Abu Ishaq al-Barqi and Asbagh ibn al-Faraj said that such a man is no' killed because he has reviled other people. This is similar to what Sahnun said because he did not make anger mitigation for the vilification of the Prophet. The position he took was because he did not consider the words definite and there was no context there to indicate direct vilification of the Prophet nor vilification of the angels. The context indicated that what was meant were people in general. The man had said to him, "Bless the Prophet." His words and his curse were applied to the man who was blessing the Prophet at that moment and his curse was the result of the other man telling him to bless the Prophet when he was angry. This is what Sahnun meant and it, however, is based on understanding the reasoning of the one who said it. Al-Harith ibn Miskin the Qadi and others believed that the man should be killed for something like this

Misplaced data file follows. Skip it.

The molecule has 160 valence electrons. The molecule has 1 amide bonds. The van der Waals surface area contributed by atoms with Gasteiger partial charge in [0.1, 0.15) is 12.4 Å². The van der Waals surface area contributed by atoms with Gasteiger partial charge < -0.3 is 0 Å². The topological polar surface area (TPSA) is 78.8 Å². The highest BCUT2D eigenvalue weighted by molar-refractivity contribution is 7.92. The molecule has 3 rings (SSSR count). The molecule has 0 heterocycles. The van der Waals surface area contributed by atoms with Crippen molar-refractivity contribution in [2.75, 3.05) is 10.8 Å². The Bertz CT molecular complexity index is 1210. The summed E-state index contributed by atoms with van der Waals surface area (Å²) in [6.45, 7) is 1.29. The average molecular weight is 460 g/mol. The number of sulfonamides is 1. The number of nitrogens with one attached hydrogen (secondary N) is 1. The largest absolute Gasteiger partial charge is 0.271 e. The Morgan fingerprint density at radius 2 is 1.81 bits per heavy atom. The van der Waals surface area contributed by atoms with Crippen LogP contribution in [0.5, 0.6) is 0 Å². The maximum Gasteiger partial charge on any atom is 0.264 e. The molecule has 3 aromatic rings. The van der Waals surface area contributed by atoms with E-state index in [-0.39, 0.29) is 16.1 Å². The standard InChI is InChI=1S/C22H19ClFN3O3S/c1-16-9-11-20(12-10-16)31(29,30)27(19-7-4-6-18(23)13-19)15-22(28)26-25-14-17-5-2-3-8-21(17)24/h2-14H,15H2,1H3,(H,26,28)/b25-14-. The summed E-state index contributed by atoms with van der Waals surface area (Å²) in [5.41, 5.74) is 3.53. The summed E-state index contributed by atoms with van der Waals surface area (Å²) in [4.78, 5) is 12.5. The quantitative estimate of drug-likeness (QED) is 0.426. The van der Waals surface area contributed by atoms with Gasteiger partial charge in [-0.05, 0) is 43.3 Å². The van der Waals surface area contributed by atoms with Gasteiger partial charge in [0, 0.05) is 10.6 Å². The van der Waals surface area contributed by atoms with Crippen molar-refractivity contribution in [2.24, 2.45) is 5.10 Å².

Abu'l-Hasan al-Qabisi reserved judgement about killing a man who said, "Every owner of a hotel is a cuckold, even if he were a sent Prophet." He ordered that the man be bound in chains and confined until he could come up with a clear proof derived from the content of his words and his intention and whether he really intended by that hotel-keepers of his own time. It is well known that there could not be any sent Prophet among them, so the matter would become less severe if that were what he intended. The Qadi, however, said that the literal sense of what he had said applies to everyone with a hotel, modern or ancient, and that there may have been Prophets and Messengers among the ancients who earned money by keeping a hotel.